Our next monthly game-creating tutorial will return with the basics: an introductory tutorial on Unity. This will be a hand-on course, so please come in with your laptop with Unity installed! We’ll be making a simple 3D first-person perspective game that will cover the following topics:
• Importing pre-made assets
• Creating objects with super-fun physics
• Using images to add visually-pleasing patterns to your objects
• Learn what the heck materials are, and how to make your game look realistic (or shiny)
• How to manipulate the sun with lighting
• Adding sound effects
• Get a quick introduction on scripting
Have no coding background but still want to make your own games? Hesitant to start making games because you feel coding is an obstacle? Want to try out Unity3D? If you answered ‘yes’ to any of these questions, this lesson is for you!
In this hands-on lesson, students will learn the basics for creating games in Unity3D. The lesson will focus on demystifying Unity3D’s scripting and visual language. No coding experience is recommended for this lesson, which is aimed at showing students that they do not need to be a programmer to make games.
The lesson is taught by Greg Lyons, a college instructor currently working at University at Albany and The College of Saint Rose. Like the intended audience for the lesson, Greg does not have a background in programming but believes game design should be the new focus for composition classrooms. He has been featured at Playcrafting and has a website with further teaching and educational materials, www.gwlyons.com, which includes links to his YouTube channel with further Unity3D tutorials aimed at non-programmers.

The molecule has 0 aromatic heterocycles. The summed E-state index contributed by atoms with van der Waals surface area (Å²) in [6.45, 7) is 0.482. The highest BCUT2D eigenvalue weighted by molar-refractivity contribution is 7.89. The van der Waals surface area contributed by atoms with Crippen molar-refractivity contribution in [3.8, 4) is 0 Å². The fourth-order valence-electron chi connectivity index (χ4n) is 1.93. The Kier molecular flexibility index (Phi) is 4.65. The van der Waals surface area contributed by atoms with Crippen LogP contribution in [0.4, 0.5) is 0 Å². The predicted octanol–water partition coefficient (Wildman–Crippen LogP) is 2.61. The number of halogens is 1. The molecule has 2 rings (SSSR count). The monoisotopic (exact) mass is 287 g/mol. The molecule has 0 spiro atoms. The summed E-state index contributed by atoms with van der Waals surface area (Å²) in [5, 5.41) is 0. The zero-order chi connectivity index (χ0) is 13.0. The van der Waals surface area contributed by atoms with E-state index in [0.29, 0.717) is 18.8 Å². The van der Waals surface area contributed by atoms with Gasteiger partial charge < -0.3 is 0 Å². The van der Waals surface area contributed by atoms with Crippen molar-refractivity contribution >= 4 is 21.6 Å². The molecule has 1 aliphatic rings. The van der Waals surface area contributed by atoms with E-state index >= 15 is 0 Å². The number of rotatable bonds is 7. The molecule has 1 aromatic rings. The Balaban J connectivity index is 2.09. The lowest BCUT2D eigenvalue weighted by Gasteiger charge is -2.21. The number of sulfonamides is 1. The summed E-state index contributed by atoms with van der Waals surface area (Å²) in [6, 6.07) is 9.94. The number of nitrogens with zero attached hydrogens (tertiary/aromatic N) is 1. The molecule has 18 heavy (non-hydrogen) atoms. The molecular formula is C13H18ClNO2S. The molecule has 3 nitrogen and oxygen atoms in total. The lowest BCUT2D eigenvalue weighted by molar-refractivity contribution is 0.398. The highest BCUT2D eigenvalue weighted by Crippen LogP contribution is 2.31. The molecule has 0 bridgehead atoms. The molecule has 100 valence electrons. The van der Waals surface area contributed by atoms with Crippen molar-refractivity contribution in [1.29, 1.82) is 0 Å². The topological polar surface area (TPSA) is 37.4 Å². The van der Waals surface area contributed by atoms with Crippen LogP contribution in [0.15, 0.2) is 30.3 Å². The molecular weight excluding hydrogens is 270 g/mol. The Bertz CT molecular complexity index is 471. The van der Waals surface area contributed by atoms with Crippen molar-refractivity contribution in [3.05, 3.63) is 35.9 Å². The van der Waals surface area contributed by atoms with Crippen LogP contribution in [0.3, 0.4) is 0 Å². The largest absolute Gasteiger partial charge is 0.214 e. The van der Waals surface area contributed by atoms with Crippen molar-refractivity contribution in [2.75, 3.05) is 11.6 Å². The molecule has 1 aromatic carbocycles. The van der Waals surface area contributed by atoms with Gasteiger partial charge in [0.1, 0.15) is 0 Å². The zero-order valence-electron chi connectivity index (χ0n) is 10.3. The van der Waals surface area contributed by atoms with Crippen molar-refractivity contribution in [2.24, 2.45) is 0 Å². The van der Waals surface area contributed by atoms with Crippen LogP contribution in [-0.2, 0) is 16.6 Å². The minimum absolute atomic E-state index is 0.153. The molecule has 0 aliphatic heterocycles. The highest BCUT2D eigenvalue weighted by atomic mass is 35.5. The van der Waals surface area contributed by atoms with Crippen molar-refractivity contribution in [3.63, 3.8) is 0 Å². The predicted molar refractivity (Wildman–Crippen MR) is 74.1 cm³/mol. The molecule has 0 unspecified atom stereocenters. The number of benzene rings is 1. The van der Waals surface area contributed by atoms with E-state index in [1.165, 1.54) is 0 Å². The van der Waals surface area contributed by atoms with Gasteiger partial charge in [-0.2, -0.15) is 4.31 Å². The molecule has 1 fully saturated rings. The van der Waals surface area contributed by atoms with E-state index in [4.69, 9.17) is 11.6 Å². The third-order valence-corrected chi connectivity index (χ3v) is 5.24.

To prepare for the lesson, it is highly recommended that prospective students have Unity3D installed and running on their personal devices prior to the class, but not required.
If you do not have a device available, you may be asked to team up with someone who does, or you may follow along without a device.
Description: Unity, one of the most popular game making tools, is jam-packed with features like state-of-the-art 3D graphics, an efficient physics engine, and ability to build for PC, mobile, consoles, AR, VR, and Mixed Reality. But did you also know that you can add split-screen without any scripting? Or add echo zones for your audio? Self-proclaimed local Unity expert Taro Omiya will go over some lesser known, but useful features in this powerful tool.
A laptop with Unity3D installed
About the instructor:
Taro Omiya is the sole developer who founded Omiya Games, an experimental indie studio that creates many renowned game jam games such as first-place winner of Ludum Dare 37’s innovation category, The Recursive Dollhouse. His tools-of-choice are Unity, C#, and bits of Photoshop, Blender, and Garage Band here-and-there. His open-source game jam projects are available on Itch.io, and their source code is on his BitBucket page.